Vote on the composition of the European Parliament with a view to the 2014 elections: - extracts from the debate (12/03) - extracts from the vote on the report Rafal Kazimierz TRZASKOWSKI (EPP, PL) and Roberto GUALTIERI (S&D, IT)

Type: News   Reference: 92145   Duration: 00:03:41  Lieu: Strasbourg, France - European Parliament
End production: 13/03/2013   First transmission: 13/03/2013
MEPs have debated on the redistribution of EP seats between member states, in order to comply with the 751-seat limit set by the Lisbon Treaty. The constitutional affairs committee proposed that 12 EU countries would each lose one seat and no member state would gain any. The vote will take place on Wednesday. Parliament currently numbers 754 MEPs and when Croatia joins the EU this year, it will be entitled to 12 seats, bringing the total number of MEPs to 766. To comply with the maximum of 751 seats set by the Lisbon Treaty from next year's European elections, 15 seats must be given up. The "pragmatic solution" proposed by the committee would mean that 12 member states, Austria, Belgium, Bulgaria, Croatia, Czech Republic, Greece, Hungary, Ireland, Latvia, Lithuania, Portugal and Romania, would each lose one seat at the next European elections. The remaining three seats would necessarily come from Germany, whose share under the treaty must be cut from 99 seats to 96 (the maximum allowed by the Lisbon Treaty).

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TIME DESCRIPTION DURATION
00:00:00 Title 00:00:05
00:00:05 Exterior view of the EP, Strasbourg 00:00:05
00:00:10 SOUNDBITE (English) Rafał TRZASKOWSKI Rapporteur (EPP, PL) "We decided that for the moment no state should lose more than one seat, and that no state should gain seats. Such a profound change can only be made where other institution questions are for review, because our institution set up is based on the balance between what happens in the EP and what's happens in the Council. My view is that we can have a radical solution only in conjunction with other institutions reforms. Most importantly with the modalities of votes in the Council, which is now not up for discussion. We will, however, and I can promised you that, come back to that issue in the near future, when maybe we can have a system a bit more far reaching". 00:00:46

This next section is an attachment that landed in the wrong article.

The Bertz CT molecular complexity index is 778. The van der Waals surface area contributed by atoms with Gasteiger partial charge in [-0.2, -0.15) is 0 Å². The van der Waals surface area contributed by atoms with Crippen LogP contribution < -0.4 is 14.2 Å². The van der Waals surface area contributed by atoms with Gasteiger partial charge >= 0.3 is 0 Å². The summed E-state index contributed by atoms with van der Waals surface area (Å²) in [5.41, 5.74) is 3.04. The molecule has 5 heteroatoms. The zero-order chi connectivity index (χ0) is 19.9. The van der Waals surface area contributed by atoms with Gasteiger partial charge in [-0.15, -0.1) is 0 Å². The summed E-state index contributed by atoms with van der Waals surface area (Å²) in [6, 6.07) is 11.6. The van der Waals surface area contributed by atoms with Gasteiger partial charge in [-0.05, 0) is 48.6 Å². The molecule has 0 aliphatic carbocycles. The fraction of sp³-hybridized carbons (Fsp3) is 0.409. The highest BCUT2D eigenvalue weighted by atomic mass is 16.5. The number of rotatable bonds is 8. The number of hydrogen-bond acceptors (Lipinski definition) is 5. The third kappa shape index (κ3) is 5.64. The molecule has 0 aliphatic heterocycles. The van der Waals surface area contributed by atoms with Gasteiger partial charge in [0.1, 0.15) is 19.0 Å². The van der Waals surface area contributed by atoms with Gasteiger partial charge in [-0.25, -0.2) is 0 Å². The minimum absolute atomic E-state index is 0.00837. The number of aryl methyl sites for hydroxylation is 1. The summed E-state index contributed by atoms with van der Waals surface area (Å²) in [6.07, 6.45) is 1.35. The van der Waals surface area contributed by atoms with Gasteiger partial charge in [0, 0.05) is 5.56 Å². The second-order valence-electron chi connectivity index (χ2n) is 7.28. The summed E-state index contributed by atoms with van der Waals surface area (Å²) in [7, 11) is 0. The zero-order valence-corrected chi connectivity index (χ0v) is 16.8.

00:00:56 SOUNBITE (Italian) Roberto GUALTIERI Rapporteur (S&S, IT) "The sensible thing might be for Sweden to make sacrifice. Of course you can take a different view. I, myself inclined toward the initial proposal, but I think that it must be said, that however the plenary decided, the consistency and the solidity of the overall structure should not be viciated". 00:00:25
00:01:21 SOUNDBITE (German) Jo LEINEN (S&D, DE) "The composition of Parliament need reforms, we all recognize that. The basic structure we have here is based on the time when the Parliament was an advisory body. We have four categories: the big countries, the less big countries, the small countries and the smallest countries. But now that we are a legislative body, that approach has to be changed if we are going to be representative and legitimate. We need a new approach, a new formula for the representatives of the peoples in this house". 00:00:35
00:01:56 SOUNDBITE (German) Jo LEINEN (S&D, DE) "This proposal takes a pragmatic approach. Nobody particularly wins anything, no country loses more than one member, and I think this is a sensible approach in order to make room for new colleagues from Croatia". 00:00:16
00:02:12 SOUNDBITE (English) Andrew DUFF (ALDE, UK) "The experience has strengthen the argument for trying to find an agree a mathematical formula which can be applied before a election, in a transparent and straight forward manner. I believe that that formula will surly be close to the. Cambridge compromise, as delivered to AFCO two years ago". 00:00:31
00:02:43 SOUNDBITE (German) Gerald HÄFNER (Verts/ALE, DE) "We need a clear sustainable and democratically understandable formula, mainly taking in to account the size of member state, its population level, and don't leave any room for doubt". 00:00:16
00:02:59 Chair president launching the vote 00:00:32
00:03:31 Final e-vote results: Total voters: 691; in favor 536; against 111; abstentions 44. Motion adopted 00:00:10
00:03:41 END 00:00:00
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